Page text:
“We’re proud to be here,” Robert Mayerson, CEO of Patriot Care, said in the report. “We’re taking a space vacant for 10 years and bringing economic vitality back to it.”
The dispensary, located on Milk Street, is the seventh to open in the state, and is the second for Patriot Care, who opened their first location in Lowell in February.
The shop opens its doors despite threats from two members of the City Council for a November referendum that would ban dispensaries in the city. Boston Mayor Martin Walsh has been a vocal opponent of the cannabis industry but promised to uphold the 2012 law.
“I am pleased that over the past few months, Patriot Care has worked closely with the administration to address many of the neighborhood concerns,” he said in a statement.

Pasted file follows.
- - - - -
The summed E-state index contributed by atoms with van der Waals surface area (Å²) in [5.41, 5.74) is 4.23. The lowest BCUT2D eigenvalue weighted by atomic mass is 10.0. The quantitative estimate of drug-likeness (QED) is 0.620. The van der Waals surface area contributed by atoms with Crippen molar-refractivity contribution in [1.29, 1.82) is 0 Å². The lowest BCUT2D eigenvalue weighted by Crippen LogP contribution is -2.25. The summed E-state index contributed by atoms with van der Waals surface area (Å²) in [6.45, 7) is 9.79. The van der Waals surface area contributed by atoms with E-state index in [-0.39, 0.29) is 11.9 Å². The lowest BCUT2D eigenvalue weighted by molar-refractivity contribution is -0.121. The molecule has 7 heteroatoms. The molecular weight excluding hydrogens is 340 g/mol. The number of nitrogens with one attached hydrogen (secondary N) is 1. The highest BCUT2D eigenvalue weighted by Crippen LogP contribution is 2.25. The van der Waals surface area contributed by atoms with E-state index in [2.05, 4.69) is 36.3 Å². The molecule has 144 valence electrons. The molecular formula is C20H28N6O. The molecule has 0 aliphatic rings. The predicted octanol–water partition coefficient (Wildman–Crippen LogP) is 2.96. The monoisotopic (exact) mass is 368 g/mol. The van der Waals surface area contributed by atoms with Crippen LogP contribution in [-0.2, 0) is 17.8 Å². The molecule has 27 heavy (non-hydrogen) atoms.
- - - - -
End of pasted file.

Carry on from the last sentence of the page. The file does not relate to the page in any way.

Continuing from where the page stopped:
The statement did not outline the so-called host agreement between Patriot Care and the city, which has become commonplace for dispensaries in Massachusetts. Such contracts usually allow the dispensary to open, but with municipalities often asking for a percentage of sales and charitable donations. The mayor’s office also declined to produce a copy of the agreement.
Mayerson also did not offer details of that agreement, but indicated that the company has donated basement space to Compassionate Care ALS, a nonprofit that helps patients with neurodegenerative disease. The company also promised not to sell recreational cannabis even if voters approve legalization in November.
Patriot Care expects to serve about 150 per day at the Boston shop.